| 9.2°C Dublin

Folk star Furey's new beginning

Finbar Furey loves it when his fans get into the spirit of things. "But jaysus, sing in key will yas?" he pleads. The 67-year-old Dubliner hadn't planned on talking much (he hates concerts, and admits to being more of a "sessions" man).

Tonight, however, is different. Last year, Furey scored his first number one single since 1987. It's no surprise then, that he's still in celebratory mode – and you'd be hard pressed to shut him up. Not that you'd want to.

In between mesmerising snapshots of Irish folk and trad, Furey recounts tales of whiskey-stops with the Clancy Brothers, and eagle-watching with Ronnie Drew. He also spins a brilliant yarn about the time Martin Scorsese called to offer him a part in Gangs of New York. And he fondly remembers his father, Ted Furey's stories. By the time Finbar gets around to performing The Old Man (written by Phil Coulter for the late Ted), you fear at least half the place will break down in tears.

He's no show-off. The chap will drop names and remind us of his travels as part of The Fureys. At this stage of his career, he's entitled to. But when it comes to the songs, he's about as delicate and as dedicated an artist as you'd expect from a performer of his years. After Sunday Mass recalls a time when news didn't come from a handheld gadget; The Lonesome Boatman showcases Furey's exceptional skills as a flautist. Of course, the Uillean pipes eventually make an appearance.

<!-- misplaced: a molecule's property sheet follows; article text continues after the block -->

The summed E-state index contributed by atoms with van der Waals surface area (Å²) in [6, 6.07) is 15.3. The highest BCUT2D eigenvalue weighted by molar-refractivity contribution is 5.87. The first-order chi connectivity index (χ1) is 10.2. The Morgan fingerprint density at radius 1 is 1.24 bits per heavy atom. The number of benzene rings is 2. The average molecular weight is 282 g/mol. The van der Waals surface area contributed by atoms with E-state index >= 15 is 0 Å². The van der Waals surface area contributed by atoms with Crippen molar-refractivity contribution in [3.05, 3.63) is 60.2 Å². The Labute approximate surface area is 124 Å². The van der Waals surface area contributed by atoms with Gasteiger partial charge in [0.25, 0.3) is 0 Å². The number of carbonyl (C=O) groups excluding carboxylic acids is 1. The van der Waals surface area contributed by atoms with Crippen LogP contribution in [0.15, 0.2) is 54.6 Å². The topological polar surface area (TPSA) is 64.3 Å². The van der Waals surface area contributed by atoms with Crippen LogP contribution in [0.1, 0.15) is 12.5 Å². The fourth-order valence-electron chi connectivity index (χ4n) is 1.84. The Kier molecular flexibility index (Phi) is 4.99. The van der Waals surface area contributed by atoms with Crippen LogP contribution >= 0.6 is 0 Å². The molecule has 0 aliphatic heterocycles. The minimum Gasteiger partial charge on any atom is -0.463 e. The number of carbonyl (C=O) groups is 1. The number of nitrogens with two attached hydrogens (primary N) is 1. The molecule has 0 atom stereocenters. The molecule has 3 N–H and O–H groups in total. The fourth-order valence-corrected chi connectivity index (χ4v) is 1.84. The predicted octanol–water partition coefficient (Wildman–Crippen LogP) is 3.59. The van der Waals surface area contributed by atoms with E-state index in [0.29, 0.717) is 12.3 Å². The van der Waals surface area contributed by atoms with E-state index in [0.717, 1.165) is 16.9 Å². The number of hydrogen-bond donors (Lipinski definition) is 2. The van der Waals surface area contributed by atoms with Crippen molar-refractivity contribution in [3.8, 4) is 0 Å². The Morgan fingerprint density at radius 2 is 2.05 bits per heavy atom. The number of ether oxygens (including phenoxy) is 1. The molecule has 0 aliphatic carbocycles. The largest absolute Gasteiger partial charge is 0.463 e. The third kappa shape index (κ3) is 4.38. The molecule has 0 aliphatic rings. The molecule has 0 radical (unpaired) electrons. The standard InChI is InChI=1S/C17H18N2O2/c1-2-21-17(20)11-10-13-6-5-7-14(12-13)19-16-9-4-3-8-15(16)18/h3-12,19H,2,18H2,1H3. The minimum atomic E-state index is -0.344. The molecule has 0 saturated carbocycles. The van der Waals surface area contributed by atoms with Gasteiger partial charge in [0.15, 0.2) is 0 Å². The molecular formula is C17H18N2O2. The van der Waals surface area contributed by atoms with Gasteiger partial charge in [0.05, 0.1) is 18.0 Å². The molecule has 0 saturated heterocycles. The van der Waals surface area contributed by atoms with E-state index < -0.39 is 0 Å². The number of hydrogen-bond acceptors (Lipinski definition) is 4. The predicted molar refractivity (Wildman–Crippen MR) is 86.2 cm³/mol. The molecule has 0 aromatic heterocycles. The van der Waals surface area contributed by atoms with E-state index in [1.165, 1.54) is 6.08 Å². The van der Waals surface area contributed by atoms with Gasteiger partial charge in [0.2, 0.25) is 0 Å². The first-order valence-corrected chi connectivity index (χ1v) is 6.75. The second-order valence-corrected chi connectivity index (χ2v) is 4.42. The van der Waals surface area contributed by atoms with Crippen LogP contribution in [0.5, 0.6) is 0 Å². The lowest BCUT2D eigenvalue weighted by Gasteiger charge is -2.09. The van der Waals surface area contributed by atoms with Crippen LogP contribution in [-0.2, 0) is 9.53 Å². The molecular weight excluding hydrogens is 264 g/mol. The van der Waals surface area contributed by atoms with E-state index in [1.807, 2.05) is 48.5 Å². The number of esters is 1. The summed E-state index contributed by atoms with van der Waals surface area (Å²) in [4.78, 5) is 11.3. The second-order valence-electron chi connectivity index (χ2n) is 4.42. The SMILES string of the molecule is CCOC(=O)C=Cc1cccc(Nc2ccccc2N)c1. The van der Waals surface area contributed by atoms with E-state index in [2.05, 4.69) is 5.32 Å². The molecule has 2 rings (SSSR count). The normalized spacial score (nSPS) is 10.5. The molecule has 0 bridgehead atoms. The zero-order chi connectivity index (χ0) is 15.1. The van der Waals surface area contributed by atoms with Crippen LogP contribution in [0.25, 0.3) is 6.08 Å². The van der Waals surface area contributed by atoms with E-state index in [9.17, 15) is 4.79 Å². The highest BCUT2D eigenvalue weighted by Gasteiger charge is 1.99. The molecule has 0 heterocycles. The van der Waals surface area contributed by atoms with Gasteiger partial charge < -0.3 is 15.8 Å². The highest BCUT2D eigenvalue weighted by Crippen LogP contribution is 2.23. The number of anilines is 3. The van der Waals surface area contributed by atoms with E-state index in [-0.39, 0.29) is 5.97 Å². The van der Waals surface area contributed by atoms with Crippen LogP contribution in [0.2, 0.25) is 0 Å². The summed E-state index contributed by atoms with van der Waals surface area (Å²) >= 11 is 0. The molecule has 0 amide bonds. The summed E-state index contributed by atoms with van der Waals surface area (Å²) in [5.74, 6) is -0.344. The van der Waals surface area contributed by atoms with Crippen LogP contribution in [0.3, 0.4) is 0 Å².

SPELLBINDING

Surrounded by a trio of players, Furey keeps good company. He always did. But he's just as, if not more, effective as a solo man. Some call out their requests – he chuckles and tells us to have patience (he'll get to When You Were Sweet Sixteen at some point, lads). The vocal is rougher and raspier, but it brings more character to Furey's spellbinding repertoire.

Again, 2013 will be remembered as the year Finbar Furey won a televised talent show (RTE's The Hit), topping the singles charts in the process. Tonight, he dedicates the winning number, The Last Great Love Song, to songwriter Gerry Fleming's mother, who passed away this week. It's a touching moment. Furey follows it up by leading a sing-song on The Green Fields of France. This is a new beginning for a man who probably thought he'd done everything. And he deserves it. HHHHI


Privacy